There was one Manchester united midfielder who had everybody raving despite the 1-0 home loss to Barcelona last Wednesday, and Jose Mourinho could have been forgiven for having a wry smile about that player’s identity.
Paul Pogba, the man who Ole Gunnar Solskjaer has insisted for some time that he would always look to build his team around, was outplayed by Scott McTominay.
It was the young Scotland international’s second Champion League appearance all season, the other coming in Pogba’s absence through suspension as United did the impossible away to PSG after he had been sent-off in a home leg defeat during which he frustrated rather than starred.
In defence of Pogba, his under-performance against Barca last week was somewhat exaggerated. Six of the Catalans’ 11 fouls in the match were perpetrated against a clearly marked man, while – as Solskjaer rightly caveated later – the midfielder’s running stats were as high as they’ve been in the past three years.
“He had his highest-ever output physically on Wednesday night against Barcelona,” Solskjaer told a press conference. “He’d never run as much in a United shirt. That was brilliant.”
But United will need more than heightened energy levels from Pogba on Tuesday when they face Lionel Messi and company again in the return leg of their Champions League quarter-final at Camp Nou.
And it will take more compelling performances than he has delivered in the last couple of months if he truly does wish to catch the eye of Zinedine Zidane and Real Madrid at any point soon.
That speculation linking Pogba to the Santiago Bernabeu has coincided with a downturn in Pogba’s form under Solskjaer. Where he was electric immediately after the Norwegian replaced Mourinho – a man who was dropping him for McTominay in key Champions League games more than a year ago – he has been largely underwhelming since netting a killer second goal in the FA Cup win at Chelsea in February.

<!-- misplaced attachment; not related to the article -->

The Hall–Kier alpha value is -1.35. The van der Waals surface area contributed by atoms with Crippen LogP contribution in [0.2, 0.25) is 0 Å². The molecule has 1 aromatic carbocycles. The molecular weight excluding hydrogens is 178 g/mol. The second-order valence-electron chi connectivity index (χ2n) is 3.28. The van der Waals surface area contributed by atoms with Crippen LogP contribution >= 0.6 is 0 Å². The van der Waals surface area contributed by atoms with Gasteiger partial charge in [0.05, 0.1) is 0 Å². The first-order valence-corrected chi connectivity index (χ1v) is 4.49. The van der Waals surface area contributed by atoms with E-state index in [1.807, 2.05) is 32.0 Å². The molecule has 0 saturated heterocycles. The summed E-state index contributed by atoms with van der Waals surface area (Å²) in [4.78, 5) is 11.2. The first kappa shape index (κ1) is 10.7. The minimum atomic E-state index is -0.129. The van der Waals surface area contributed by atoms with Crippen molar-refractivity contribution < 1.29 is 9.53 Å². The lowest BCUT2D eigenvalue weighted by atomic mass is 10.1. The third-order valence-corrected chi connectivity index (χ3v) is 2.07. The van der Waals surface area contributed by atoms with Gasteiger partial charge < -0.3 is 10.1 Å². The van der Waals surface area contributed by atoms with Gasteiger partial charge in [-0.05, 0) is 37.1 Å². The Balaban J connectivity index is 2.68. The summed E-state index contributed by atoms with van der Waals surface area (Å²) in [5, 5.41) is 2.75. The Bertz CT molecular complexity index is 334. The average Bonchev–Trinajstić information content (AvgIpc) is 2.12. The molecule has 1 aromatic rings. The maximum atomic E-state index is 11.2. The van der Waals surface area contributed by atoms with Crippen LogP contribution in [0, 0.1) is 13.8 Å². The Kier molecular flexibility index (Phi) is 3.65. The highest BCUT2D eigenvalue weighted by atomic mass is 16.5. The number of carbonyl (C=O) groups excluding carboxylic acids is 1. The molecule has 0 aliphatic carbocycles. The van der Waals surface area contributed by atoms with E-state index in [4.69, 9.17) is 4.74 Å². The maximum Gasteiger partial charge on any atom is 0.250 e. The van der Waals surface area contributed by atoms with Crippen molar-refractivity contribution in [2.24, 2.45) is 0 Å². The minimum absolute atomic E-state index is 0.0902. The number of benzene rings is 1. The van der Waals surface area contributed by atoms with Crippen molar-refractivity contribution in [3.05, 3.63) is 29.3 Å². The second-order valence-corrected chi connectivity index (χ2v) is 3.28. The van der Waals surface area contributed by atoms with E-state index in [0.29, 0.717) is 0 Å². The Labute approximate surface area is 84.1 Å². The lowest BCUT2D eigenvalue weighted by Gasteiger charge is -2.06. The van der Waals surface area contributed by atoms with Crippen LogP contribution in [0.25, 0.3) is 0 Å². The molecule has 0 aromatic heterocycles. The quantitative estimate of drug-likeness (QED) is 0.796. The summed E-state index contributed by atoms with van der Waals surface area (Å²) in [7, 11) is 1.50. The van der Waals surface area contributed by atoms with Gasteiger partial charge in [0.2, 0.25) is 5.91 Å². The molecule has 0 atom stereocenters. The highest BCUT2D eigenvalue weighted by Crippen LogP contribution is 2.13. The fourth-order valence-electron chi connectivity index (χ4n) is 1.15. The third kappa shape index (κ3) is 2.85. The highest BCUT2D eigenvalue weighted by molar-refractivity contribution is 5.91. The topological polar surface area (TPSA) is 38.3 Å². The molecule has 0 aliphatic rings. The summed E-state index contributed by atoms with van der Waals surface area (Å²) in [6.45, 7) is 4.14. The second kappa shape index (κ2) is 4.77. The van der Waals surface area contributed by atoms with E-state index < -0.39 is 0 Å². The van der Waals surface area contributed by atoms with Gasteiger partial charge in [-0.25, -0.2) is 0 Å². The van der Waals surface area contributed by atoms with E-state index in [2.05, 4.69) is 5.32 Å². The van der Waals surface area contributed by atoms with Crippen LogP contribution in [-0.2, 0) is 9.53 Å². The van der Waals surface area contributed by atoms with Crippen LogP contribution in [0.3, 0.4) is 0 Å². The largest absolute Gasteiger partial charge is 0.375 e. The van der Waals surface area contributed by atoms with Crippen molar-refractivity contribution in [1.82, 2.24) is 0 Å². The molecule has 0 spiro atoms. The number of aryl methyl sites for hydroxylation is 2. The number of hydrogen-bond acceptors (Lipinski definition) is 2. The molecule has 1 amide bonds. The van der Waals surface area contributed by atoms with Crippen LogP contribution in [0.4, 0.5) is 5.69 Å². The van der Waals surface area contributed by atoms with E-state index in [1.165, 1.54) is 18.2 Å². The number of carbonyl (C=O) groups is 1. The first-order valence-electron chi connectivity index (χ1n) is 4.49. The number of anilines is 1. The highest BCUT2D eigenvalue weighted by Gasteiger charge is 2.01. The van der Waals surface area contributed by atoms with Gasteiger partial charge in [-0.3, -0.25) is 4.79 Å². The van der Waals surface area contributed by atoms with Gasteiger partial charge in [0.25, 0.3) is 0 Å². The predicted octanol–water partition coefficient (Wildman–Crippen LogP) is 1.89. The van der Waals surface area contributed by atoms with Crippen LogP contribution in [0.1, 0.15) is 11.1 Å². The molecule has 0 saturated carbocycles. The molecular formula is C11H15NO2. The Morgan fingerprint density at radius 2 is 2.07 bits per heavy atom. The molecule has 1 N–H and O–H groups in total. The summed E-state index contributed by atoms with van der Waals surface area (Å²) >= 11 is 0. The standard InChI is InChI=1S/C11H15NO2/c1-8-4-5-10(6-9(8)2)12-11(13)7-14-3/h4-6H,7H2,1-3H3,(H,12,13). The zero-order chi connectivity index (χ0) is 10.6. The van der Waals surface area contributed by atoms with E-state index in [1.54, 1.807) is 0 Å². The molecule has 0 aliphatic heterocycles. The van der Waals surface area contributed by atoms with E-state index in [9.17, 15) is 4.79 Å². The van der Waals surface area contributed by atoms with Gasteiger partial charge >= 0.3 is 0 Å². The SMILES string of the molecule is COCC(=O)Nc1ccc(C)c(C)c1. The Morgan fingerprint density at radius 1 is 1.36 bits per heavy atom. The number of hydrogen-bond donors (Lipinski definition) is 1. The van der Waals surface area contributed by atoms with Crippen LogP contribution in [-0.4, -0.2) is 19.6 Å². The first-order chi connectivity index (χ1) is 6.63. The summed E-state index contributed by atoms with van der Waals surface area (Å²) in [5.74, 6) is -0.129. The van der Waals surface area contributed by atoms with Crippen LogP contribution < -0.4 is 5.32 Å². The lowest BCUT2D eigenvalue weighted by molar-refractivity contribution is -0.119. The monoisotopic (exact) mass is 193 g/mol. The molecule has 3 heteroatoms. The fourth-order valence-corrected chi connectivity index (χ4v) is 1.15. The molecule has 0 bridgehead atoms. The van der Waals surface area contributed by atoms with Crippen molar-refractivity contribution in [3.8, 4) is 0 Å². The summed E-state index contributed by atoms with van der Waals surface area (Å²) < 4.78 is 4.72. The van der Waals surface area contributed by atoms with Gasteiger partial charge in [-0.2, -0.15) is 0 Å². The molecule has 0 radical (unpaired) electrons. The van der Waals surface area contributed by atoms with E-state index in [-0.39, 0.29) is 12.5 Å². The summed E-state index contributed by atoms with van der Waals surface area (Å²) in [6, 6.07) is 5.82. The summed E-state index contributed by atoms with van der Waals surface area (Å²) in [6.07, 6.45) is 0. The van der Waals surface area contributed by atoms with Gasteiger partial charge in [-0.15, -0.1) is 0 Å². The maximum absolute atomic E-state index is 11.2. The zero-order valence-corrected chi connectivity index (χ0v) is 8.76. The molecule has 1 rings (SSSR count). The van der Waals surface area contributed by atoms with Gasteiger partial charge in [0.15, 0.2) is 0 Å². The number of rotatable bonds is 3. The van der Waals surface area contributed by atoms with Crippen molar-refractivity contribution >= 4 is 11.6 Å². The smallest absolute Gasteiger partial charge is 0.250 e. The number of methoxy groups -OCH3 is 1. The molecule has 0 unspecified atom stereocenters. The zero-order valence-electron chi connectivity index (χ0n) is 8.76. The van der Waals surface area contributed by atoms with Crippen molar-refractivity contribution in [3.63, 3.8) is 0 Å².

His strike at Stamford Bridge took him to a total of nine goals and six assists in his first 11 games since the change in management, but other than an assist at Crystal Palace a couple of matches later, Saturday’s pair of penalties against West Ham were his first involvement in any goals in nine games since.
Whatever his apparent endeavour of late, Pogba clearly needs to step up. Solskjaer himself had said prior to the first leg against Barcelona that such huge games were where he expected the World Cup winner to find his top level.
“It’s not just about one player; everyone has to perform at their best level. But at Paul’s best he can run a game like this. Paul’s job is to be the creator and to drive us forward. I expect him to perform tomorrow.”
And an inflated running gig can’t have been all Solskjaer had in mind. United’s early days under Solskjaer were characterised by Pogba revelling in the space afforded to him as Ander Herrera and Nemanja Matic provided the ideal foils alongside him. Further up they had Marcus Rashford banging in the goals as Jesse Lingard and Anthony Martial pulled defenders out of his route to goal.
But just as Rashford’s stats have dropped since Lingard and Martial have picked up injuries and he himself has been unavailable, so too has Pogba been knocked off course by Herrera and Matic suddenly not being there with the regularity and consistency of a few months ago.
Matic is back among the squad here in Barcelona but Herrera is not present and looks increasingly likely to be heading towards PSG in the summer. And Pogba cannot rely on their presence forever even if there was an about-turn in relation to the Spaniard’s future.
Now is the time for Pogba to show that he doesn’t need to have absolutely everything in place around him to deliver of his best. Now is the time for him to show that whereas he had Arturo Vidal and Andrea Pirlo acting as his foils at Juventus and had Matic and Herrera doing similar during his hot spell earlier this year, he can actually be United’s go-to man when there are elements missing elsewhere.
True greats of the game help to raise the levels of other players rather than depending on them. And Manchester United – and Real Madrid, for that matter – need their iconic players to lead from the front when the going gets tough.
Paul Pogba’s legacy in football is yet to be determined. Will he be the leader who grabs games by the scruff and begins to dictate their flow? Or will he be the luxury star who revels only when his team are hot to trot?